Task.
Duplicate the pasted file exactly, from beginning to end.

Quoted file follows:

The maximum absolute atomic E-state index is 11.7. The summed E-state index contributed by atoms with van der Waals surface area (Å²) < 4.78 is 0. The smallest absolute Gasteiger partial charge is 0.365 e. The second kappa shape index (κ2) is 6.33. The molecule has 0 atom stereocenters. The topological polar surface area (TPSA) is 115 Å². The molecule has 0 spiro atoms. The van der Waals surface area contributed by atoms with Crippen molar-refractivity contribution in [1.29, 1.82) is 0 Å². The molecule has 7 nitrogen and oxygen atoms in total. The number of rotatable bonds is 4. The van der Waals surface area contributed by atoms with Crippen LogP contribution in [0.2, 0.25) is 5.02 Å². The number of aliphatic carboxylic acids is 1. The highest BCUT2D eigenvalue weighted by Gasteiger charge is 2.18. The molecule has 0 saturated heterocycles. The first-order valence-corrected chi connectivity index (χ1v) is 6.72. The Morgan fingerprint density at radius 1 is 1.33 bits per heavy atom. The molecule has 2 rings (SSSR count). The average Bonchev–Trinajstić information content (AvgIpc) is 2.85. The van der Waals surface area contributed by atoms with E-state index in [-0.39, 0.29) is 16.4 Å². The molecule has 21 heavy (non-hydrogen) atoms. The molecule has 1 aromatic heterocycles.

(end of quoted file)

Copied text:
The maximum absolute atomic E-state index is 11.7. The summed E-state index contributed by atoms with van der Waals surface area (Å²) < 4.78 is 0. The smallest absolute Gasteiger partial charge is 0.365 e. The second kappa shape index (κ2) is 6.33. The molecule has 0 atom stereocenters. The topological polar surface area (TPSA) is 115 Å². The molecule has 0 spiro atoms. The van der Waals surface area contributed by atoms with Crippen molar-refractivity contribution in [1.29, 1.82) is 0 Å². The molecule has 7 nitrogen and oxygen atoms in total. The number of rotatable bonds is 4. The van der Waals surface area contributed by atoms with Crippen LogP contribution in [0.2, 0.25) is 5.02 Å². The number of aliphatic carboxylic acids is 1. The highest BCUT2D eigenvalue weighted by Gasteiger charge is 2.18. The molecule has 0 saturated heterocycles. The first-order valence-corrected chi connectivity index (χ1v) is 6.72. The Morgan fingerprint density at radius 1 is 1.33 bits per heavy atom. The molecule has 2 rings (SSSR count). The average Bonchev–Trinajstić information content (AvgIpc) is 2.85. The van der Waals surface area contributed by atoms with E-state index in [-0.39, 0.29) is 16.4 Å². The molecule has 21 heavy (non-hydrogen) atoms. The molecule has 1 aromatic heterocycles.